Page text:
About UsPartner With Us
Vino 1 Liquor Stores Wine Shops Murray Hill Nomad Rose Hill

Six years after opening his restaurant, I Trulli, across the street, Nicola Marzovilla decided it was time to have his own wine shop, where he could offer an extensive selection of Italian wines and liqueurs. Flash forward to the spring of 2012 when Adam Linet's passion for wine led him to take over Vino. Determined to remain true to Nicola's dream, Adam continues to have a strong Italian wine selection, but he has added wines and spirits from other parts of the world. He also shared with me that his staff goes through a wine education course with him. Today, the wine tastings are frequent and attended by many. Their "mega" wine tasting takes place about twice a year, and Adam told me that he opens some 150 bottles for people to sample. In an effort not to miss the next one, I have put my name on the email list.

Location
Loading
Vino 2 Liquor Stores Wine Shops Murray Hill Nomad Rose Hill
Vino 3 Liquor Stores Wine Shops Murray Hill Nomad Rose Hill
Vino 4 Liquor Stores Wine Shops Murray Hill Nomad Rose Hill
Vino 1 Liquor Stores Wine Shops Murray Hill Nomad Rose Hill
Vino 5 Liquor Stores Wine Shops Murray Hill Nomad Rose Hill
Vino 6 Liquor Stores Wine Shops Murray Hill Nomad Rose Hill

More Wine Shops nearby

Lost Gem
Quality House 1 Liquor Stores Wine Shops Murray Hill Nomad

Quality House

In its third generation of family ownership, Quality House is a throwback establishment, an “old-school wine merchant,” with all the mystery that comes with that territory. We spoke with affable owner Gary Fradin, who assured us that “there aren’t a lot of stores around like us anymore.” Gary started working for his father Bernard, at the age twenty-three. He described his father as a “legend in the business.” He reminisced about watching customers interact with his dad: “they loved him. I watched successful people listen to him talk about wines, and it was like he could do no wrong.” Throughout (and even before) his tenure, Gary tasted wines to develop his palette. Eventually, he was charged with finding a good wine and selling it. His first was the 1970 vintage of the Chateau La Tour de By Bordeaux, which he bought a thousand cases of and sold at $3.99 a bottle. People loved it, and Gary suddenly realized that "this is what I am good at, I AM worth something.” He continued his father’s trend of focusing more and more heavily on wines, which now make up the large majority of the inventory. Spirits are indeed available, however, with Scotches being especially well represented.Most of the wines in the store are French and Italian; bottles run from the finest of finery to very economical. “What we look to do,” Gary explained, is this: “there are wines that are fifteen dollars a bottle that taste like ten dollar bottles of wine. There are fifteen-dollar bottles of wine that taste like a fifteen-dollar bottle. And there are fifteen-dollar bottles that taste like thirty-dollar bottles - that’s what we’re after. We’re the value added.” To that end, Gary loves when customers come in looking for recommendations, letting the experts be the experts. Indeed, he offers to stock wine cellars for those with a budget in mind but an inexact idea of how to put it to use. We can dream, anyway. In the meantime, our perusal of his well-stocked shelves gave us a good sense of where to turn next time when we had guests to impress.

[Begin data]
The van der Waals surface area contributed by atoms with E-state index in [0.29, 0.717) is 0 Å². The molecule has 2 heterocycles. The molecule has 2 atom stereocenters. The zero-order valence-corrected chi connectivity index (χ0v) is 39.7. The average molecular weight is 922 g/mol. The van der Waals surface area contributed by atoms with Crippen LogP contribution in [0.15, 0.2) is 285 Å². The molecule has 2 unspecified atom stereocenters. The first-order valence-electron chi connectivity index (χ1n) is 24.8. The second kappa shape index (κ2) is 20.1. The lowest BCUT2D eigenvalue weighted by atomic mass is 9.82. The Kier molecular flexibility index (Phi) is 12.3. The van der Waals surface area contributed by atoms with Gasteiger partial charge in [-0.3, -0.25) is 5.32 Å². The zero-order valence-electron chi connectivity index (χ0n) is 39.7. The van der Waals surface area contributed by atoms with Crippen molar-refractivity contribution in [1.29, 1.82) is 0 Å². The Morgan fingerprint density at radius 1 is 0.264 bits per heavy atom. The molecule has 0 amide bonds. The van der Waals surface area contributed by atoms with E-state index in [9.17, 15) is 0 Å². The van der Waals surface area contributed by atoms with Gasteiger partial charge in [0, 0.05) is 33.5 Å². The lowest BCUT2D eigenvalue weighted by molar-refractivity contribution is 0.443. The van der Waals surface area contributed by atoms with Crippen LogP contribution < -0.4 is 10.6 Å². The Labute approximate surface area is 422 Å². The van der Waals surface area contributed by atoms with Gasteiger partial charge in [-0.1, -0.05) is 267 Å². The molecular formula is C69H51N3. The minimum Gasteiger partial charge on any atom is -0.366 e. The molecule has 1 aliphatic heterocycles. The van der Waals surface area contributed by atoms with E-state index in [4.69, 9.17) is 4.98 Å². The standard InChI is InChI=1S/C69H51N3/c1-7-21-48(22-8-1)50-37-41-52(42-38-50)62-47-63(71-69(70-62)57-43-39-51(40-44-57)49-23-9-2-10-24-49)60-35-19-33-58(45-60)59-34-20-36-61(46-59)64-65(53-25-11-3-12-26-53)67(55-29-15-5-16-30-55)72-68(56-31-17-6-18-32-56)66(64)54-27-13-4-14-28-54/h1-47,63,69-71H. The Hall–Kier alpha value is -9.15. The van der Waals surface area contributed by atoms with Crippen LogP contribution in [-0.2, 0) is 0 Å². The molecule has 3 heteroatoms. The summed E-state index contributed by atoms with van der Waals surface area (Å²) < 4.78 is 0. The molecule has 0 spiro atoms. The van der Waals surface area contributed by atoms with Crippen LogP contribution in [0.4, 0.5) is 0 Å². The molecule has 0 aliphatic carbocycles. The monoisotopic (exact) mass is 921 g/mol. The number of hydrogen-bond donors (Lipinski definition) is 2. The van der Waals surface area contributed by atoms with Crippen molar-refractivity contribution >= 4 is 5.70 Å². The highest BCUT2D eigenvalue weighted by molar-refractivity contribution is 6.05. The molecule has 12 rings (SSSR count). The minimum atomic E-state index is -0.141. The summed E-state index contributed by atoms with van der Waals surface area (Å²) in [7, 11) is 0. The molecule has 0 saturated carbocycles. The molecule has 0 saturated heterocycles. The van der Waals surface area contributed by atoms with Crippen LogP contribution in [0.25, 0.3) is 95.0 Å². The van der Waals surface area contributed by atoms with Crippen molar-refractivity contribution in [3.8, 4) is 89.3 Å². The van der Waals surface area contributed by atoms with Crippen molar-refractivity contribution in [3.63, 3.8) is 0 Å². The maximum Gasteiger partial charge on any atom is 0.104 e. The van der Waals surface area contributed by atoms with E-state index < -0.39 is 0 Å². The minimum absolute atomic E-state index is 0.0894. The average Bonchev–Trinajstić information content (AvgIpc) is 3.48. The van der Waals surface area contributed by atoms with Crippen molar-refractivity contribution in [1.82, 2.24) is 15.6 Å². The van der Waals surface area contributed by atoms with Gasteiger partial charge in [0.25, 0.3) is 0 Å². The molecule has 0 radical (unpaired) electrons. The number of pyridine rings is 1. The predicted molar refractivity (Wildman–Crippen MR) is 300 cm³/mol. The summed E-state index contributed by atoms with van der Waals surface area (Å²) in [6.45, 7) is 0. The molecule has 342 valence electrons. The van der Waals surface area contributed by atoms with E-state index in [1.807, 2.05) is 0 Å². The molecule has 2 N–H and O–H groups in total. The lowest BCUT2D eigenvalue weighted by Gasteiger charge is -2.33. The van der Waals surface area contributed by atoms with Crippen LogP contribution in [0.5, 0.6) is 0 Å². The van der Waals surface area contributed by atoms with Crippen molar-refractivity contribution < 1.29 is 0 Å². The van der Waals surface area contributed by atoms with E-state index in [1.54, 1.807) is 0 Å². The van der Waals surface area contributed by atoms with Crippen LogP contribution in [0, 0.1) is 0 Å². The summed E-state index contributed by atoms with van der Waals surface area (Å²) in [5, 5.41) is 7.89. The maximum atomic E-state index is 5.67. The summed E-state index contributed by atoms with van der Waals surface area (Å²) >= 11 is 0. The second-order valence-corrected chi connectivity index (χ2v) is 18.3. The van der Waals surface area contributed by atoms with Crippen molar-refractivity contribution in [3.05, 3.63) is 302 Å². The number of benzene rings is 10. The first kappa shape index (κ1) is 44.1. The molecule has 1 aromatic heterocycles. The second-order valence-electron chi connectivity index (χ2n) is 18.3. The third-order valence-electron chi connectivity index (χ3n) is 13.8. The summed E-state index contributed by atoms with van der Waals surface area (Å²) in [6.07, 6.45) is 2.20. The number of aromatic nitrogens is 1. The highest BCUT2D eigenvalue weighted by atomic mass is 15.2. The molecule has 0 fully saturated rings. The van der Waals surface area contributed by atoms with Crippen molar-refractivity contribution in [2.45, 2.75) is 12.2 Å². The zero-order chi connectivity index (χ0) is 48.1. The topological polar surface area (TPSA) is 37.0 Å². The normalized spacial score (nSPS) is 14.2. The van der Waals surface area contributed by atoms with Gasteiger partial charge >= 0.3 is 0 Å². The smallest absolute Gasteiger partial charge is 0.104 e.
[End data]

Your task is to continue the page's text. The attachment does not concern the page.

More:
More places on 27th Street

Lost Gem
Nobel Printing Inc. 1 Printing and Copying Chelsea Flower District Tenderloin

Nobel Printing Inc.

“By accident,” answered Olga Blanco when I asked her how she got her start in the printing business. Her husband started Nobel Printing in 1979, and Olga took over a short while later when he became ill. “I learned and I kept going,” she smiled, remembering a time when the business was new to her. She, in turn, has taught her son, who works for a printing company in Florida. Olga shared with me that when her son's business decided to use the traditional printing press in an effort to distinguish themselves from others, his knowledge of the machine lead to a promotion. “No one else knows how to use these,” she gushed, “so they increased his pay.”Originally from Columbia, Olga journeyed to the States in 1969 at the age of seventeen. Since living here, she has seen a lot of changes, many of which have had an negative impact on her custom printing company. “Everything is digital these days,” she rationalized, "And everyone thinks they are a designer.” With so many people in possession of a computer and the means to make their own digital copies, her fears are not unwarranted. Topped off with rising rents, Olga is not sure her business will operate for longer than a few more years. Indeed, she has seen many others pushed out of the neighborhood for similar reasons. “The real estate business is hungry for money,” she said, shaking her head.Despite the obstacles, Olga remains quite confident in the product, itself. She happily deals solely in custom printing, taking on any job no matter the size and “creating something beautiful.” When I visited in the summer of 2016, Olga was working on a wedding order of 2000 invites and could not conceal her passion for the project. She showed me her early drafts, pulling out the quality card stock and brushing her fingertips over a soft design that depicted a tree just in bloom. There is no replacement for “that human touch.”